HIPAA and you So why should forensic psychiatrists be interested in HIPAA? First, most forensic psychiatrists also have a clinical practice. Consequently, we will need to be aware of the HIPAA requirements in order to implement appropriate compliance procedures. Sooner or later, we will be all too familiar with the following terms and their definitions (as per HIPAA): consent, business associate, covered entity, health care clearinghouse, health care plan, designated record set, individually identifiable health information, marketing, and others (the reading gets quite tedious after the first few hundred pages). Expect a new industry to arise that will market services to physicians concerning HIPAA compliance.

Second, HIPAA should be another wake-up call that the new technology will continue to impact forensic psychiatrists in a variety of arenas. Not only do many forensic psychiatrists have web pages, but also so do many plaintiffs (which often have very interesting legal ramifications). Therapy is now being provided on the Internet and the question of e-Tarasoff warnings are being raised. Firewalls have taken on a new meaning for many of us as we become more dependent on the Internet and "feel the need for speed" (i.e., high-speed Internet access).

I expect that we will begin to see more sessions at our annual meetings focusing on the new technologies and forensic psychiatry. We do live in interesting times.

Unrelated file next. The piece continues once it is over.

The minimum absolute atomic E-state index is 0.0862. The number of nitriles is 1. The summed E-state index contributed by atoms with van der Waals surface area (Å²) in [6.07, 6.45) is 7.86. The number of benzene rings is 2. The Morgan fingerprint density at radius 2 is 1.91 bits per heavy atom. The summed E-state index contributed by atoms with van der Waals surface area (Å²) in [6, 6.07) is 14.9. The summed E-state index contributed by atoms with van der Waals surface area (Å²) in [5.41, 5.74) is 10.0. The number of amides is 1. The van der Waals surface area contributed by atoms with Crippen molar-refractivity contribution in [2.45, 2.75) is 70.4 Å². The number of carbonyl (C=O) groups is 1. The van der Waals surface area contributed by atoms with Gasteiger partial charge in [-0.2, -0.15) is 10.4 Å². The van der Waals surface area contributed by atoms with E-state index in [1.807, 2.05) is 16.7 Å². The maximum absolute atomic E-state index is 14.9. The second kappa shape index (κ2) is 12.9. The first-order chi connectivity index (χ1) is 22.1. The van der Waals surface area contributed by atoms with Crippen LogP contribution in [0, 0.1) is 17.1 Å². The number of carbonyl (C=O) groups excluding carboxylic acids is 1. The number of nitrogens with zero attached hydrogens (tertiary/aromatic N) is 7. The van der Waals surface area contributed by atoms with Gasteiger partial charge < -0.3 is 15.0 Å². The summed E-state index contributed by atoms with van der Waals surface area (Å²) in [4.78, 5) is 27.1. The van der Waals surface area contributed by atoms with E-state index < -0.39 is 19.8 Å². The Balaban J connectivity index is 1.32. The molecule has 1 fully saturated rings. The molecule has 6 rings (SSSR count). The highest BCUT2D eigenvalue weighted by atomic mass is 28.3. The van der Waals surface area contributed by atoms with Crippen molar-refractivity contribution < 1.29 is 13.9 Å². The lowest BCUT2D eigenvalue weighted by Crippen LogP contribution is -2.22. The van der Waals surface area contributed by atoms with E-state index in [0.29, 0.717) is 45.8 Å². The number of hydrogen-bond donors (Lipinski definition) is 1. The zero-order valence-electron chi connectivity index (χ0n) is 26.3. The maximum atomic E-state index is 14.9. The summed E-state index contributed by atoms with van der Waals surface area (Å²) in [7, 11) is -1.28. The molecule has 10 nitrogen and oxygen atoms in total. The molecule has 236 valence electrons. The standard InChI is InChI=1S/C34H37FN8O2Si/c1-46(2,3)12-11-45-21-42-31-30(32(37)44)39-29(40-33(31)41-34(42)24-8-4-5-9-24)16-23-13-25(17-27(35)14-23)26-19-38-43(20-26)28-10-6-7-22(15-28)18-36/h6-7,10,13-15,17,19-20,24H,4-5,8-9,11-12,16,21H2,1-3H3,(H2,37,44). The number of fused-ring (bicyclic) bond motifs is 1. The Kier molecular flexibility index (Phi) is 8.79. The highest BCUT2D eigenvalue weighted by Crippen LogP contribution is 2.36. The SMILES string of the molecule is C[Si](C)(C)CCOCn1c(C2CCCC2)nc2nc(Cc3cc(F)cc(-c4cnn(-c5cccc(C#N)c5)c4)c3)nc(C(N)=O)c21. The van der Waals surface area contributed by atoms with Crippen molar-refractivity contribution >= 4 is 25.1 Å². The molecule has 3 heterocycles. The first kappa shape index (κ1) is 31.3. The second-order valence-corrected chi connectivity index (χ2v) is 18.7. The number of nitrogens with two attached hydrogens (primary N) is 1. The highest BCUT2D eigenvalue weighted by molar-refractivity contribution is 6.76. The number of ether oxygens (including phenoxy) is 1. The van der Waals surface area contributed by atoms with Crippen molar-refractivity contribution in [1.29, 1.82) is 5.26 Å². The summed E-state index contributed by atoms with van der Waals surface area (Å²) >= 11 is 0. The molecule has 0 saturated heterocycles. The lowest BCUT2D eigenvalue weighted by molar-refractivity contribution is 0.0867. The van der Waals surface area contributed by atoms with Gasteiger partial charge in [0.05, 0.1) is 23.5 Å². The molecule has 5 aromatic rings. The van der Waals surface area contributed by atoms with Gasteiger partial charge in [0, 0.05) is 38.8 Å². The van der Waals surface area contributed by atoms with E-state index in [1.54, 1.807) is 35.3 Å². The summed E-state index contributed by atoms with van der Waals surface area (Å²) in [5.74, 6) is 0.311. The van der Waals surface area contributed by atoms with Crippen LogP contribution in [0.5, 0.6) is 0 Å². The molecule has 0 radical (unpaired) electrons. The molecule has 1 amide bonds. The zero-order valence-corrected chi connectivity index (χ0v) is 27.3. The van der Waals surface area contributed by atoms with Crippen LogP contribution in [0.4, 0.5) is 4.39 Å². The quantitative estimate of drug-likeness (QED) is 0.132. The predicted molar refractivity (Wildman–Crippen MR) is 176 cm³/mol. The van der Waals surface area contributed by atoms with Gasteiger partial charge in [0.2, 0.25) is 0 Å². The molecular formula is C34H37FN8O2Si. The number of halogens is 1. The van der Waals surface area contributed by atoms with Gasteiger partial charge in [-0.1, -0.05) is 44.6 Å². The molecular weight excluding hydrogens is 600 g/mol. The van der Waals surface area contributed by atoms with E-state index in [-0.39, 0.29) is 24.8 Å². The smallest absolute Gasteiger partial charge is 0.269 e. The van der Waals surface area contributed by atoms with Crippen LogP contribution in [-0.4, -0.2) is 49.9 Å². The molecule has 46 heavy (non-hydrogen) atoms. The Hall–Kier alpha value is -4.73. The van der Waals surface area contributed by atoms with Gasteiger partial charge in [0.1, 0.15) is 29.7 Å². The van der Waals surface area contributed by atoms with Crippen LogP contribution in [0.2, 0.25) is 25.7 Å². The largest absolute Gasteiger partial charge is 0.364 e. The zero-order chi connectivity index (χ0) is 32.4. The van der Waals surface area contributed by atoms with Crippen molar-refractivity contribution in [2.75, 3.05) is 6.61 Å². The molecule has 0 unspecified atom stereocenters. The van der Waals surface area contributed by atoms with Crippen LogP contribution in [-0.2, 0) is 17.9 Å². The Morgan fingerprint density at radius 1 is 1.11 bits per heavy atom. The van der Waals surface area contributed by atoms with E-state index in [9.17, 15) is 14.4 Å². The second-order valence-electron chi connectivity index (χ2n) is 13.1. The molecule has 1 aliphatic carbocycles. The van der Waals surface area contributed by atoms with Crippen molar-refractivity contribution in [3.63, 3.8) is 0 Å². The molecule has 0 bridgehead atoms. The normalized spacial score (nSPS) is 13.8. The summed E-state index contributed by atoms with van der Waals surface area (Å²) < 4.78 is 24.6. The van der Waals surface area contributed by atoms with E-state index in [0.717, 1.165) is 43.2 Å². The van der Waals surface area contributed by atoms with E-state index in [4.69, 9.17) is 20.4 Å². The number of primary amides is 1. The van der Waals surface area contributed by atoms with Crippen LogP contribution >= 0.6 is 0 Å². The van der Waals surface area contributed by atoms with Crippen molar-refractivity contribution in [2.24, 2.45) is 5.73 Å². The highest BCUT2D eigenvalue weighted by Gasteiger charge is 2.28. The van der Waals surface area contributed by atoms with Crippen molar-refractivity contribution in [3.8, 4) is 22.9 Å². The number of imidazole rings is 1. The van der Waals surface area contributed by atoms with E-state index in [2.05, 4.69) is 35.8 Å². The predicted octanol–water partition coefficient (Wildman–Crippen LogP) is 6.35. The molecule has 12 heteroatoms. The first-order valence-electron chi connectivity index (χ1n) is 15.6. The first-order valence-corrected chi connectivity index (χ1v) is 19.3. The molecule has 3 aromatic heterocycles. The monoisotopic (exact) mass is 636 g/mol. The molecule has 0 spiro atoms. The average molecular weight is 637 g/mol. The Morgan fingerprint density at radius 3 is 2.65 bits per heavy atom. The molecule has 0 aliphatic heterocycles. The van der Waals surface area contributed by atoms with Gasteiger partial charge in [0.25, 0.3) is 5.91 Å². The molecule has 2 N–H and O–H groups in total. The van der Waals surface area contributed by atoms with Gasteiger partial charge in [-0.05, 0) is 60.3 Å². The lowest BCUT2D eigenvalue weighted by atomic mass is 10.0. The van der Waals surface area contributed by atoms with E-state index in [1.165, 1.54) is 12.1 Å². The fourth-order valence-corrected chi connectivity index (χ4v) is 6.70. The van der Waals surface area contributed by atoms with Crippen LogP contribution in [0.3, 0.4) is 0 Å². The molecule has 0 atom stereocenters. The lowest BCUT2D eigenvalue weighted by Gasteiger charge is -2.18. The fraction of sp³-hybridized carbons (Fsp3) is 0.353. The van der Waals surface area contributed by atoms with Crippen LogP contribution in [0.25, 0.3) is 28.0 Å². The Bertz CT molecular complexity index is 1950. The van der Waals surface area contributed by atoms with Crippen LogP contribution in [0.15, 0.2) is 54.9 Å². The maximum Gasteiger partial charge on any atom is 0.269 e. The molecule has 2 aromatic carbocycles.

Other (unrelated) information
The JAAPL (28:124-165, 2000) had a very useful special section on the APA's "Resource Document on Mandatory Outpatient Treatment." RAND has just published a study entitled "The Effectiveness of Involuntary Outpatient Treatment: Empirical Evidence and the Experience of Eight States" (see This project was funded by the California Senate Committee on Rules in order to assist the legislature in considering proposals to amend the involuntary treatment statute, the Lanterman-Petris-Short (LPS) Act. This is good reading and was very consistent with the APA's resource document. An important finding was the "need for investments to be made in developing and sustaining the infrastructure for implementation of involuntary outpatient commitment-including intensive clinical services and supports, tracking systems for supervision and monitoring, and effective enforcement mechanisms."

These findings were essentially consistent with another interesting publication concerning the California mental health system published during November 2000 by the Little Hoover Commission (Being There: Making a Commitment to Mental Health) that concluded adequate information had not been developed to fully assess the need for LPS reform (see

AMA membership

The response to our AMA recruitment drive has been disappointing. I think the issues are clear and do not require repetition. Perhaps the membership has spoken clearly which means that our ability to effectively influence the AMA in areas important to the practice of forensic psychiatry will be limited. Or maybe AAPL members expected that others would jump at the chance to join the AMA for about $130 (by using the web and APPL's one time dues waiver) and decided their membership was not needed. I find my weekly JAMA and online access to AMA journals to be well worth the price of AMA membership. It is not to late to join but we need you to do it now. Please do not forget to inform our central office of your new membership status and request for a one time only dues waiver.